Current Features

Citizens of the World

USF provides a world-class education to students at home and abroad, through myriad scholarly activities and experiences. Here is a sample.

By Kim Franke-Folstad

The back of a male student holding his arms open on top of mountain.

Senior Felipe Guell Bernardi visited Taishan Mountain, Jinan, Shandong, China, while studying abroad.

Think about an average family – your family – and how it grows every time it connects with someone new. A friend. A teacher. A neighbor. A co-worker. All the people who bring different perspectives into the household when they visit, or when you spend time with them.

Now imagine a family of scholars – a whole university – reaching across the globe in ways that benefit students and faculty, and also those with whom they connect.

USF built its strategic plan for 2013-2018 around that concept, with goals that included producing well-educated global citizens while advancing research, innovation and sustainability with programs and projects meant to change the world for the better.

The effort has been a success, to say the least. Last year, USF led the nation as the top producer of Fulbright Scholars, and is poised to be a top producer again next year. USF ranks third nationally for graduate student volunteers serving in the Peace Corps, and 19th among large colleges and universities for total undergraduate Peace Corps volunteers. And in 2017, USF Education Abroad received the Excellence in Diversity & Inclusion in International Education (EDIIE) award from Diversity Abroad.

"That's a statement," says Roger Brindley, system vice president for USF World, which leads the university's involvement in the international arena.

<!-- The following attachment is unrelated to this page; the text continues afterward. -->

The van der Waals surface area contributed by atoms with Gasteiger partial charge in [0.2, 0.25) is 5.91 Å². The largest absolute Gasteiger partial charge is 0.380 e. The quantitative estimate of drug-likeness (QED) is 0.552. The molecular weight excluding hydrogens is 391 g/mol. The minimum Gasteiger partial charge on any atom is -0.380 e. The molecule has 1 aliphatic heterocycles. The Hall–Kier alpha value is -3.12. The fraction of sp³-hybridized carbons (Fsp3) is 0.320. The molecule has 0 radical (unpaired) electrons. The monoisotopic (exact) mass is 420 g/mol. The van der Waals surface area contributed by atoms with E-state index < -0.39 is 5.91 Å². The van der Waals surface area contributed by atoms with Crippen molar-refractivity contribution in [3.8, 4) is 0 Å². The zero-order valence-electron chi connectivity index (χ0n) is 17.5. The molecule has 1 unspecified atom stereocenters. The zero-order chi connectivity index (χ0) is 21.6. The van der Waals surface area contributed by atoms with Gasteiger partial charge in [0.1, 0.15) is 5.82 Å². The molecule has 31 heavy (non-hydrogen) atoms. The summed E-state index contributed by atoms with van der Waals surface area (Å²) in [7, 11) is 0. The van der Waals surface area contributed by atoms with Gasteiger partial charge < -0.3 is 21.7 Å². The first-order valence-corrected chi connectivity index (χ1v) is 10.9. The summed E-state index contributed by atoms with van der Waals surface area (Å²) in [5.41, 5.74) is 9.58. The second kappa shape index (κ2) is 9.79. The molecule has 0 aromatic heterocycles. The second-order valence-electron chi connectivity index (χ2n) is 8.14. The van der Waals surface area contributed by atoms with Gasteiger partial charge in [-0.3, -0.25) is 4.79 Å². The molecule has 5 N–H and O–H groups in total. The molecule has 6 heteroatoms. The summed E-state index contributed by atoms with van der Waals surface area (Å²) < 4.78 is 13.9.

Any student who comes to the USF campus is going to have a global experience, he says, because 12 percent of the Tampa campus' students are international and it is a global campus. About 1,600 USF students currently take part in study abroad opportunities every year.

"The challenge for USF is to continue to build that diversity of thought, that diversity of innovation and entrepreneurial scholarship and learning and research, so that when students graduate, they have a nuanced understanding of their world," Brindley says.

What the global perspective brings to any classroom, in any major, is powerful, he says, from religious studies to political science to history to the performing arts.

The experience, he says, is "transformational."

Roger Brindley sitting in a chair smiling.

Roger Brindley, USF System vice president for USF World, oversees global engagement.

Going There

Peter Kivuva would agree.

Kivuva is certain his semester abroad in London, where he took two courses and was employed by an international firm, was a key factor in landing his dream job in New York City. He'll soon be working for Goldman Sachs, a leading global investment banking, securities and investment management firm.

"I wanted to live in a city that embodies the industry I'm pursuing," he says of his choice to go to London. "Living among individuals with similar goals and aspirations, coupled with a pragmatic way of thinking, had a significant impact on my development as a young professional."